But the most damaging revelation came on Friday. Hours before Nick Griffin and his odious sidekick, Simon Darby came to Stoke to launch the BNP's general election campaign, Alby Walker, former leader of the BNP group on the council,
announced that he too would be contesting Stoke Central - the same constituency Darby has been parachuted into! When fascists fall out they really fall out!

Actually, it's not too surprising Walker has behaved this way. Since supplanting the utterly tool-like Steve Batkin as BNP group leader, along with his wife and fellow councillor, Ellie, the Walkers have proven less gaffe prone than the hapless Batkin and have worked to portray the BNP as community activists (needless to say their "community work" is
problematic). Nonetheless appearances count and they've served the BNP's profile in the Potteries well.

So Alby was most displeased when he got wind that the BNP's number two (in both senses of the term) had decided to contest Stoke Central. Given the record of electoral support for the BNP (six of the council group represent wards in the constituency) they can be forgiven for fancying their chances. But this support only exists because of the consistent work that's been put in - especially by the Walkers. By parachuting Darby into Stoke Nazi Nick is basically saying "thanks for all the work - now fuck off". Of course the fuhrer has form on this - remember how he elbowed Barnbrook aside in Barking? And as if to add fuel to the fire, there's a rumour doing the rounds that the English Defence League plan on contesting the seat too. Brilliant!

There is a bit more to this than sour grapes. According to Walker's
statement supporting his Stoke Central candidacy, he's come to the conclusion that the political infighting - between and within Stoke's parties - is placing the regeneration and the welfare of The Potteries in jeopardy. The present stance of the BNP couldn't have helped either - they're very good at criticising but never offer much in the way of alternative policy (a stance at the root of a small scale split early last year).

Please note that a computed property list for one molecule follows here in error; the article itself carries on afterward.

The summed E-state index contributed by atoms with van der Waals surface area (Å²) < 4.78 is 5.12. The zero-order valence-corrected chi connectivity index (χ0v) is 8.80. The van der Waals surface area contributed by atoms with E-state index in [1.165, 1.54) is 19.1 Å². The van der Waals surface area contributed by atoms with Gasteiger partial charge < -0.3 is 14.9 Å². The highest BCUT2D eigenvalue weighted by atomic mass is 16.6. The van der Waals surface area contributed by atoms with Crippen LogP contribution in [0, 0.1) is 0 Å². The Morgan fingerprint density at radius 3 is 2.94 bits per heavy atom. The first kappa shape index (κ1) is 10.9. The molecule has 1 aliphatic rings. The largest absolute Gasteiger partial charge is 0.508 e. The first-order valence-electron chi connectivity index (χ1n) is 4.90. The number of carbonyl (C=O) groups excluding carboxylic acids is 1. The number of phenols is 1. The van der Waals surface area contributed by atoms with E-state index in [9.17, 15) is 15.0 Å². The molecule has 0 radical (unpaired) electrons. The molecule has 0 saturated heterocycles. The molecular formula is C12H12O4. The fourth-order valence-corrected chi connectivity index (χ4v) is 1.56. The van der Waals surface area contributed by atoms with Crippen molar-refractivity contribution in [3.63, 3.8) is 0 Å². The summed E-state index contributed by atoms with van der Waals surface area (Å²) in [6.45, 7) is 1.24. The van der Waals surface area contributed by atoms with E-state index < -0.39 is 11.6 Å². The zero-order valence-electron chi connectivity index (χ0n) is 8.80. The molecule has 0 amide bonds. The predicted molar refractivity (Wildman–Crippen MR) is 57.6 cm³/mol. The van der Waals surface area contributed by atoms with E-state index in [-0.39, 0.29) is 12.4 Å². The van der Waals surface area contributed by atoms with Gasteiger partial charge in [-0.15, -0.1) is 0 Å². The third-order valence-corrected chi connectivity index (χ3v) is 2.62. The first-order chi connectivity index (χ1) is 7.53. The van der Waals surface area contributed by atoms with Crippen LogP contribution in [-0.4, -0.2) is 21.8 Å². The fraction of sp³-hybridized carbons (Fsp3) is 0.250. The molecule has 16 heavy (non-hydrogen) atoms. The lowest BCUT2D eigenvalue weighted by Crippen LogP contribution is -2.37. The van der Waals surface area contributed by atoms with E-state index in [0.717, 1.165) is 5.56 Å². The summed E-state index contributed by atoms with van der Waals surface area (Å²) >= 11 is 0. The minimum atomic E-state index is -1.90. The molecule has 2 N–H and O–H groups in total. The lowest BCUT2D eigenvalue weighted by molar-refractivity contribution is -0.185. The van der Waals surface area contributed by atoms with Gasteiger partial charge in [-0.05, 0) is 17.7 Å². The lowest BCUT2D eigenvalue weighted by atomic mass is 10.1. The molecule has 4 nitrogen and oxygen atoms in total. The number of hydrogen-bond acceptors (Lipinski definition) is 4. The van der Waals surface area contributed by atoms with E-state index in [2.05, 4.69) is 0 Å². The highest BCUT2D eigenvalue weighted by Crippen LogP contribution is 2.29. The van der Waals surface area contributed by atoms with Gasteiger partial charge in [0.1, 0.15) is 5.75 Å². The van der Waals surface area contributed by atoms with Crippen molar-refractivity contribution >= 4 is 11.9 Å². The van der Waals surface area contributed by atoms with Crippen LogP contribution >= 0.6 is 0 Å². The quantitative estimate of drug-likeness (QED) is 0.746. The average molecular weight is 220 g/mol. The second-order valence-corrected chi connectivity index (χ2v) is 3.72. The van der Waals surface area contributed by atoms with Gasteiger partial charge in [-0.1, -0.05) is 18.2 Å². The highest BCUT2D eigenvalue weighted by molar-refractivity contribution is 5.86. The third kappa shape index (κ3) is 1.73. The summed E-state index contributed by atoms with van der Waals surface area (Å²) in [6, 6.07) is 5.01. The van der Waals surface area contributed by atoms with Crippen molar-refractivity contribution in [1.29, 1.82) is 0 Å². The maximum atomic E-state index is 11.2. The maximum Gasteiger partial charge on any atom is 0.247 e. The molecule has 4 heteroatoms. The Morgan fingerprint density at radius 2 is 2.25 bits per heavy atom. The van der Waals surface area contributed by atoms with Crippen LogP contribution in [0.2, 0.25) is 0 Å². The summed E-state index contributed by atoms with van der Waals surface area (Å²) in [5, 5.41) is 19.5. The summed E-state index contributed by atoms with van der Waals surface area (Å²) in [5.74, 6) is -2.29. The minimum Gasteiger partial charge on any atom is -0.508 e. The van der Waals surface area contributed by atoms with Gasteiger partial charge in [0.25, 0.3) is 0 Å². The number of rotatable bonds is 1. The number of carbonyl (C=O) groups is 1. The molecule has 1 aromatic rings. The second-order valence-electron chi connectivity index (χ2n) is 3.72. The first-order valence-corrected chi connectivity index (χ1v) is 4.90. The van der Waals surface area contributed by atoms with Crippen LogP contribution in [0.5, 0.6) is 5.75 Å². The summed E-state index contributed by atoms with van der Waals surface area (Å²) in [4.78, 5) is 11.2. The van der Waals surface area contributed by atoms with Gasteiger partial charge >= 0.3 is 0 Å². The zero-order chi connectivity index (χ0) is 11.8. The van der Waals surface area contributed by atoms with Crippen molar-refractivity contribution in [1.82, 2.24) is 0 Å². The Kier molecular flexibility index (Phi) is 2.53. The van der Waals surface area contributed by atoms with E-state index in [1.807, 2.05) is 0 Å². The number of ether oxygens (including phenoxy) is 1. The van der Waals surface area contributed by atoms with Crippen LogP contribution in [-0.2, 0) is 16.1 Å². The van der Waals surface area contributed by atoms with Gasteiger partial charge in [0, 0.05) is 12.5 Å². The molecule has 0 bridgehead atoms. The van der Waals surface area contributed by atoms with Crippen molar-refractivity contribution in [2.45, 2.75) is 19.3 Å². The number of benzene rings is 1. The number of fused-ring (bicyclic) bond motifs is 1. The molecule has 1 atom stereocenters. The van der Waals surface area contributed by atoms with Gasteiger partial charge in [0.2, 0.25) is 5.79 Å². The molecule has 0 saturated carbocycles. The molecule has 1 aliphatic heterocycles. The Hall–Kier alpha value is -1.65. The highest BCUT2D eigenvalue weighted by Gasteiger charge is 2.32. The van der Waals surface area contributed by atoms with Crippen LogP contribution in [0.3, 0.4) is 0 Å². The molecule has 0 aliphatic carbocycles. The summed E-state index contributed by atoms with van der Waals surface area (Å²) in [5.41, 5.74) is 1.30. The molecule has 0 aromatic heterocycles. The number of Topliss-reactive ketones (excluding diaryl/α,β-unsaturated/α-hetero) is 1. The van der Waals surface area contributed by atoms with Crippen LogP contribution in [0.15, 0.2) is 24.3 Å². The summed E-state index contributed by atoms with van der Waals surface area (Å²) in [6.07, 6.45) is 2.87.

Apart from Walker's drift into a more generalised anti-politics (it'll be interesting to see if he dumps the BNP ideological baggage), what the BNP does conflicts with his own practice as a "community councillor". As Edmund Standing
points out, the BNP's political practice is about keeping the quasi-religious cult of the non-personality around Griffin on the road. Populist lies about immigrants getting a better deal than old folks are just that. They're designed to get the votes in and accumulate monies and prestige (if it can be called that) for the national leadership. BNP activists aren't actually expected to give a shit about the people they represent (the party's accounts certainly demonstrate the leaders couldn't give a hoot about the led). But it seems in Walker's case that he actually, genuinely does. In the end he had to make a choice - carry on being Stoke's public face for a bunch of chancers and criminals or carry on in his community activist mould. And within the terms of his own politics he did the decent thing. Were he not a fascist I would applaud him.

In fact, today Walker made the breach with the BNP official. He informed the City Council that he's stepped down from the BNP council group and resigned his party membership. There is also a
strong rumour Ellie Walker will be resigning too with the possibility of a third. None of this negates a need for a strong anti-fascist campaign in Stoke during the general election, but these splits will severely blunt the BNP's chances.